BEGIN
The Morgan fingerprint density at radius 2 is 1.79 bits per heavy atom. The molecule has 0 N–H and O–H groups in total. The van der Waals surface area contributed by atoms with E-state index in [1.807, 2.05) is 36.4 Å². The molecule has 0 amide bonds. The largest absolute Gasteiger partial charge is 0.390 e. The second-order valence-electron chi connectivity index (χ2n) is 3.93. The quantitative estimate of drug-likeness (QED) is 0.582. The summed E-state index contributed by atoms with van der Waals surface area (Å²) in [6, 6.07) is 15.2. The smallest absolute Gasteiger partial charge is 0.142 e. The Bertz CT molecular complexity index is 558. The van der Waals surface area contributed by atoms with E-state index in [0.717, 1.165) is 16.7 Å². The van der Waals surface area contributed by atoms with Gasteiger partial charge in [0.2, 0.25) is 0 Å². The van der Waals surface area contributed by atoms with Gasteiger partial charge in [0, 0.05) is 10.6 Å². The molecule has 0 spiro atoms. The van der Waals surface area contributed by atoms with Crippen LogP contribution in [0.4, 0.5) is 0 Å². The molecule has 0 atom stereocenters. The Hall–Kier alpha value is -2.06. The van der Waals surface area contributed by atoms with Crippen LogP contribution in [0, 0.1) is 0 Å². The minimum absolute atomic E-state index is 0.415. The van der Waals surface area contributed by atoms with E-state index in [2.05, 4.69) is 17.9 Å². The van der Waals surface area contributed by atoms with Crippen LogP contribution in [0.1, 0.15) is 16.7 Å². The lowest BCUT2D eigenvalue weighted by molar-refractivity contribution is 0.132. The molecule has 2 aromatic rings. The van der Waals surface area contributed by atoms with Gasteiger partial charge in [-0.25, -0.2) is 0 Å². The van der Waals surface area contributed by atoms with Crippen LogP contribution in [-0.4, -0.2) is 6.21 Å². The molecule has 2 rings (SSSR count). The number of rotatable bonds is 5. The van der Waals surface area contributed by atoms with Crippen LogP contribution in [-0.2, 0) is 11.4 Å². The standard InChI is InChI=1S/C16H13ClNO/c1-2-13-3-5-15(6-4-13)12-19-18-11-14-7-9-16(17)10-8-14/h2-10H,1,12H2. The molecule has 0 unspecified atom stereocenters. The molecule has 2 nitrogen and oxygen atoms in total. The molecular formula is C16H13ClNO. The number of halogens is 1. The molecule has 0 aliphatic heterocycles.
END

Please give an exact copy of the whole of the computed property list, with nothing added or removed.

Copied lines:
The Morgan fingerprint density at radius 2 is 1.79 bits per heavy atom. The molecule has 0 N–H and O–H groups in total. The van der Waals surface area contributed by atoms with E-state index in [1.807, 2.05) is 36.4 Å². The molecule has 0 amide bonds. The largest absolute Gasteiger partial charge is 0.390 e. The second-order valence-electron chi connectivity index (χ2n) is 3.93. The quantitative estimate of drug-likeness (QED) is 0.582. The summed E-state index contributed by atoms with van der Waals surface area (Å²) in [6, 6.07) is 15.2. The smallest absolute Gasteiger partial charge is 0.142 e. The Bertz CT molecular complexity index is 558. The van der Waals surface area contributed by atoms with E-state index in [0.717, 1.165) is 16.7 Å². The van der Waals surface area contributed by atoms with Gasteiger partial charge in [0.2, 0.25) is 0 Å². The van der Waals surface area contributed by atoms with Gasteiger partial charge in [0, 0.05) is 10.6 Å². The molecule has 0 spiro atoms. The van der Waals surface area contributed by atoms with Crippen LogP contribution in [0.4, 0.5) is 0 Å². The molecule has 0 atom stereocenters. The Hall–Kier alpha value is -2.06. The van der Waals surface area contributed by atoms with Crippen LogP contribution in [0, 0.1) is 0 Å². The minimum absolute atomic E-state index is 0.415. The van der Waals surface area contributed by atoms with E-state index in [2.05, 4.69) is 17.9 Å². The van der Waals surface area contributed by atoms with Crippen LogP contribution in [0.1, 0.15) is 16.7 Å². The lowest BCUT2D eigenvalue weighted by molar-refractivity contribution is 0.132. The molecule has 2 aromatic rings. The van der Waals surface area contributed by atoms with Gasteiger partial charge in [-0.25, -0.2) is 0 Å². The van der Waals surface area contributed by atoms with Crippen LogP contribution in [-0.4, -0.2) is 6.21 Å². The molecule has 2 rings (SSSR count). The number of rotatable bonds is 5. The van der Waals surface area contributed by atoms with Crippen LogP contribution in [-0.2, 0) is 11.4 Å². The standard InChI is InChI=1S/C16H13ClNO/c1-2-13-3-5-15(6-4-13)12-19-18-11-14-7-9-16(17)10-8-14/h2-10H,1,12H2. The molecule has 0 unspecified atom stereocenters. The molecule has 2 nitrogen and oxygen atoms in total. The molecular formula is C16H13ClNO. The number of halogens is 1. The molecule has 0 aliphatic heterocycles.